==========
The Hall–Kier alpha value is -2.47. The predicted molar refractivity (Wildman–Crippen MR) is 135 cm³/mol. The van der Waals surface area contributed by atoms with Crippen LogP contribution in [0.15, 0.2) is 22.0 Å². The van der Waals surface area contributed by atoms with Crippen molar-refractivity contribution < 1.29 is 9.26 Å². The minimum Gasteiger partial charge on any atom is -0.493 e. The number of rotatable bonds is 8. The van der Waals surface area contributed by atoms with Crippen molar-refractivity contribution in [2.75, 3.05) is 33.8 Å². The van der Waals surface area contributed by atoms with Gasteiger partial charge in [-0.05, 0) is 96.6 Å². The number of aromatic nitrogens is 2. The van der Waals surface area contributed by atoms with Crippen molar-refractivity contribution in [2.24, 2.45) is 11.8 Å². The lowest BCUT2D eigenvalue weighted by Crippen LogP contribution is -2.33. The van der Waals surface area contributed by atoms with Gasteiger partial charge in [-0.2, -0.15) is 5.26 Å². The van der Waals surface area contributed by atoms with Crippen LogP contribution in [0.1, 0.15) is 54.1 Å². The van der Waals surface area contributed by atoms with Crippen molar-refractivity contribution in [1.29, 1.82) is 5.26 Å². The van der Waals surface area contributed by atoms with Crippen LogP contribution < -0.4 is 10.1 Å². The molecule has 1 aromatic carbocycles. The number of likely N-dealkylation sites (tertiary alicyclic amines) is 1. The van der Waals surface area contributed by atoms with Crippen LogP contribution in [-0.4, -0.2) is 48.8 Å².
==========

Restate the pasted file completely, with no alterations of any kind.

The Hall–Kier alpha value is -2.47. The predicted molar refractivity (Wildman–Crippen MR) is 135 cm³/mol. The van der Waals surface area contributed by atoms with Crippen LogP contribution in [0.15, 0.2) is 22.0 Å². The van der Waals surface area contributed by atoms with Crippen molar-refractivity contribution < 1.29 is 9.26 Å². The minimum Gasteiger partial charge on any atom is -0.493 e. The number of rotatable bonds is 8. The van der Waals surface area contributed by atoms with Crippen molar-refractivity contribution in [2.75, 3.05) is 33.8 Å². The van der Waals surface area contributed by atoms with Gasteiger partial charge in [-0.05, 0) is 96.6 Å². The number of aromatic nitrogens is 2. The van der Waals surface area contributed by atoms with Crippen molar-refractivity contribution in [2.24, 2.45) is 11.8 Å². The lowest BCUT2D eigenvalue weighted by Crippen LogP contribution is -2.33. The van der Waals surface area contributed by atoms with Gasteiger partial charge in [-0.2, -0.15) is 5.26 Å². The van der Waals surface area contributed by atoms with Crippen LogP contribution in [0.1, 0.15) is 54.1 Å². The van der Waals surface area contributed by atoms with Crippen molar-refractivity contribution in [1.29, 1.82) is 5.26 Å². The van der Waals surface area contributed by atoms with Crippen LogP contribution < -0.4 is 10.1 Å². The molecule has 1 aromatic carbocycles. The number of likely N-dealkylation sites (tertiary alicyclic amines) is 1. The van der Waals surface area contributed by atoms with Crippen LogP contribution in [-0.4, -0.2) is 48.8 Å².